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HMS Vanguard with the later barque rig
|Displacement:||Audacious/Invincible: 6,106 tonnes
Iron Duke/Vanguard: 6,034 tons
|Length:||Audacious/Invincible: 280 ft (85 m)
Iron Duke/Vanguard: 341 ft 3 in (104.01 m)
|Beam:||54 ft (16 m)|
|Draught:||Audacious/Invincible: 22 ft 7 in (6.88 m)
Iron Duke/Vanguard: 23 ft 2 in (7.06 m)
|Propulsion:||Coal-fired reciprocating steam engines
|Sail plan:||Full rigged ship
later converted to barque-rig
|Speed:||Audacious/Invincible: 13.5 knots (25.0 km/h; 15.5 mph)
Iron Duke/Vanguard: 13 knots (24 km/h; 15 mph)
8 ft (2.4 m) waterline belt 6 to 8 in (150 to 200 mm) thick
Central battery 6 to 8 in (150 to 200 mm) armour
10 in (250 mm) teak backing
Iron plating with teak backing
Belt: 6 to 8 in (150 to 200 mm)
Battery: 4 to 6 in (100 to 150 mm)
Bulkheads: 4 to 5 in (100 to 130 mm)
Background and design
The principal motivation driving the Admiralty was the French policy, already well advanced, of dispatching their own small ironclads to these same distant stations. HMS Monarch was under construction, and HMS Captain had been authorised. Both of these were turret-armed ships, and the press agitated for a turret-mounted armament in these newly ordered ships. The Admiralty, however, decided that as there had been built a long succession of successful broadside ironclads, and no turret-armed ships had been produced other than some coast-defence ships of low displacement and limited range, it would be better to await the assessment of Monarch and Captain before departing from the broadside principle.
As the ships were intended for service in waters far distant from Britain, and given the limited efficiency of the steam engines of the period, it was necessary to equip them with a full sailing rig. Reed never wavered from his belief that in a fully rigged ship armament carried in a central broadside battery was the superior method, being unobstructed by masts and rigging. Both the designer and the Admiralty were therefore in total agreement that these ships should not be armed with turret-mounted artillery. The rig was later converted to a barque-rig, which required fewer hands to manage.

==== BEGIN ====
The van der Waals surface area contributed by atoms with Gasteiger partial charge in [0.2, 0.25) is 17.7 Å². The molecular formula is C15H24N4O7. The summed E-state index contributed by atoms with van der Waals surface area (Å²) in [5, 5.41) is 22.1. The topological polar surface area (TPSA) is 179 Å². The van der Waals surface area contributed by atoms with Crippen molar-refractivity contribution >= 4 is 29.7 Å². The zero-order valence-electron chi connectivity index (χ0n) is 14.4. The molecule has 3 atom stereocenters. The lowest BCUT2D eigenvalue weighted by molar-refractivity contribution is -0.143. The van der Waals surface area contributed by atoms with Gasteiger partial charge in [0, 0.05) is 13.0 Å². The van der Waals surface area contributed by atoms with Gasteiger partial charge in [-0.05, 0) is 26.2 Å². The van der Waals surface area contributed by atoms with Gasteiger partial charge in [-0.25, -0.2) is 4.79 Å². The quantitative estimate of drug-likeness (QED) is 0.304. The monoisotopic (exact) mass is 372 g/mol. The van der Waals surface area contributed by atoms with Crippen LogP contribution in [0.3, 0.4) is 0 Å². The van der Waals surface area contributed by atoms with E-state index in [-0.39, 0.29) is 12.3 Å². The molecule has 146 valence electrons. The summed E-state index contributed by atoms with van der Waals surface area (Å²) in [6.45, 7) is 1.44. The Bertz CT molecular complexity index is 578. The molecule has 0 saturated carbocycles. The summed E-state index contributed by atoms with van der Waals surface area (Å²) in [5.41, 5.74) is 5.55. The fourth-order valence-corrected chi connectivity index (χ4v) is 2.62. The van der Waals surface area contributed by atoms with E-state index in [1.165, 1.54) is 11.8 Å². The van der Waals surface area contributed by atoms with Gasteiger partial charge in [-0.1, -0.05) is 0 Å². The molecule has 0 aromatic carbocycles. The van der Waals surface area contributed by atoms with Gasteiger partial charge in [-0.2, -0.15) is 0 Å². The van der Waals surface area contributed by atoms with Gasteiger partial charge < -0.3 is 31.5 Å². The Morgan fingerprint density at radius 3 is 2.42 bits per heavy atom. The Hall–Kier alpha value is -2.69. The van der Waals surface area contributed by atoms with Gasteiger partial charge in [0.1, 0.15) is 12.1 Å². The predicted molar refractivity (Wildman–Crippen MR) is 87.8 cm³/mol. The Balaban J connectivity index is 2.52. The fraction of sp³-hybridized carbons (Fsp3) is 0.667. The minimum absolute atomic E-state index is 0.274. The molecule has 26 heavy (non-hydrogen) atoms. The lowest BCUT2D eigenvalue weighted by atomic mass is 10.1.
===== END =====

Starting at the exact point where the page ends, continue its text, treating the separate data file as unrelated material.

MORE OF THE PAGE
The ships were designed following the lines of HMS Defence, by then, more than five years old. Reed found that, on the dimensions of the older ship, the armament, armour and machinery would all be insufficient for the stated requirements, and asked for an increase in tonnage, which was reluctantly granted by the Board.
Although four ships were required, initially only two, HMS Audacious and HMS Invincible were laid down. The Admiralty, following a commitment made to Parliament by the First Lord of the Admiralty, put the other two ships out to tender. Submissions of various designs were received: a broadside and turret ship from Mare & Company, a broadside ship from Palmers, a different broadside ship from Thames Ironworks, and turret ships from Napiers, Samudas and Lairds Co & Sons. All were determined to be in some way inadequate, and ultimately the third and fourth ships were built, with some delay, to the Admiralty design.
- Audacious : Launched 27 February 1869. Renamed HMS Fisgard in 1902 and reclassified as a Depot ship. Renamed HMS Imperieuse in 1914 and reclassified as a Repair ship. Sold for breaking up 12 March 1927.
- Invincible : Launched 29 May 1869. Reclassified as a Depot ship in 1901. Renamed HMS Erebus in 1904. Renamed HMS Fisgard II and reclassified as a Training ship in 1906. Sank while under tow on 17 September 1914.
- Iron Duke : Launched 1 March 1870. Put into Reserve 1890, converted to coal hulk 1900. Sold for scrap 15 May 1906.
- Vanguard : Launched 3 January 1870. Sunk after accidental collision with Iron Duke on 1 September 1875.
- Winfield, Rif; Lyon, David (2004). The Sail and Steam Navy List: All the Ships of the Royal Navy 1815–1889. London: Chatham Publishing. ISBN 978-1-86176-032-6. OCLC 52620555. p250
- Oscar Parkes, British Battleships, ISBN 0-85052-604-3
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